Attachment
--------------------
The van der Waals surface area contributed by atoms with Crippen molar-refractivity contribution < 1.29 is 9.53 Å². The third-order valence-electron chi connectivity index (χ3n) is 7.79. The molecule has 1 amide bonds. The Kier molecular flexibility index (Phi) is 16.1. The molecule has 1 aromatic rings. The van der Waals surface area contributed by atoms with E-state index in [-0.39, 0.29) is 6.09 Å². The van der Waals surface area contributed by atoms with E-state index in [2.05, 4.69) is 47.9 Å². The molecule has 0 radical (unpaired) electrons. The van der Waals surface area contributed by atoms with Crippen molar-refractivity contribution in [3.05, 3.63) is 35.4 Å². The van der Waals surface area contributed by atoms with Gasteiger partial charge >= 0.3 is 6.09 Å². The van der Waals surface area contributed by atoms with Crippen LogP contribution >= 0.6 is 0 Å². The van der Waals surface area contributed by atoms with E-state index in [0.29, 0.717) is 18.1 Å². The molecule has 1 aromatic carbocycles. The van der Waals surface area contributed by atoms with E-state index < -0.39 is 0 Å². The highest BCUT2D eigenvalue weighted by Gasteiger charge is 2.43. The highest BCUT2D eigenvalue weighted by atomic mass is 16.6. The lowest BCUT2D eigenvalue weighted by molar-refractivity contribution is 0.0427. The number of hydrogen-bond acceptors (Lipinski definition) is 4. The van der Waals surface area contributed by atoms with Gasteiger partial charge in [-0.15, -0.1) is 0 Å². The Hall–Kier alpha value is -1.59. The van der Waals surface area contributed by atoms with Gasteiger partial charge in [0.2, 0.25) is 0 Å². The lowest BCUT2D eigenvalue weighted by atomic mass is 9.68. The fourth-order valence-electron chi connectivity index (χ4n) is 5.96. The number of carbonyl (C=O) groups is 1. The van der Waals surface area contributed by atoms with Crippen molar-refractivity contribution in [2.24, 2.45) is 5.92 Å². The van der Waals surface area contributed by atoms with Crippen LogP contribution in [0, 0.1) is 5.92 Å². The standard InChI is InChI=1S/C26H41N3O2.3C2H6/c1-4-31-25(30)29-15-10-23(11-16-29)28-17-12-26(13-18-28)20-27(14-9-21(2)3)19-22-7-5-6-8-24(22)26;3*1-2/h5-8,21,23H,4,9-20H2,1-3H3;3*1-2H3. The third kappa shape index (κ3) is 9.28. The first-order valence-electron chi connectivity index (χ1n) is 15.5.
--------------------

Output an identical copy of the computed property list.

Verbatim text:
The van der Waals surface area contributed by atoms with Crippen molar-refractivity contribution < 1.29 is 9.53 Å². The third-order valence-electron chi connectivity index (χ3n) is 7.79. The molecule has 1 amide bonds. The Kier molecular flexibility index (Phi) is 16.1. The molecule has 1 aromatic rings. The van der Waals surface area contributed by atoms with E-state index in [-0.39, 0.29) is 6.09 Å². The van der Waals surface area contributed by atoms with E-state index in [2.05, 4.69) is 47.9 Å². The molecule has 0 radical (unpaired) electrons. The van der Waals surface area contributed by atoms with Crippen molar-refractivity contribution in [3.05, 3.63) is 35.4 Å². The van der Waals surface area contributed by atoms with Gasteiger partial charge >= 0.3 is 6.09 Å². The van der Waals surface area contributed by atoms with Crippen LogP contribution >= 0.6 is 0 Å². The van der Waals surface area contributed by atoms with E-state index in [0.29, 0.717) is 18.1 Å². The molecule has 1 aromatic carbocycles. The van der Waals surface area contributed by atoms with E-state index < -0.39 is 0 Å². The highest BCUT2D eigenvalue weighted by Gasteiger charge is 2.43. The highest BCUT2D eigenvalue weighted by atomic mass is 16.6. The lowest BCUT2D eigenvalue weighted by molar-refractivity contribution is 0.0427. The number of hydrogen-bond acceptors (Lipinski definition) is 4. The van der Waals surface area contributed by atoms with Gasteiger partial charge in [-0.15, -0.1) is 0 Å². The Hall–Kier alpha value is -1.59. The van der Waals surface area contributed by atoms with Gasteiger partial charge in [0.2, 0.25) is 0 Å². The lowest BCUT2D eigenvalue weighted by atomic mass is 9.68. The fourth-order valence-electron chi connectivity index (χ4n) is 5.96. The number of carbonyl (C=O) groups is 1. The van der Waals surface area contributed by atoms with Crippen molar-refractivity contribution in [2.24, 2.45) is 5.92 Å². The van der Waals surface area contributed by atoms with Crippen LogP contribution in [0, 0.1) is 5.92 Å². The standard InChI is InChI=1S/C26H41N3O2.3C2H6/c1-4-31-25(30)29-15-10-23(11-16-29)28-17-12-26(13-18-28)20-27(14-9-21(2)3)19-22-7-5-6-8-24(22)26;3*1-2/h5-8,21,23H,4,9-20H2,1-3H3;3*1-2H3. The third kappa shape index (κ3) is 9.28. The first-order valence-electron chi connectivity index (χ1n) is 15.5.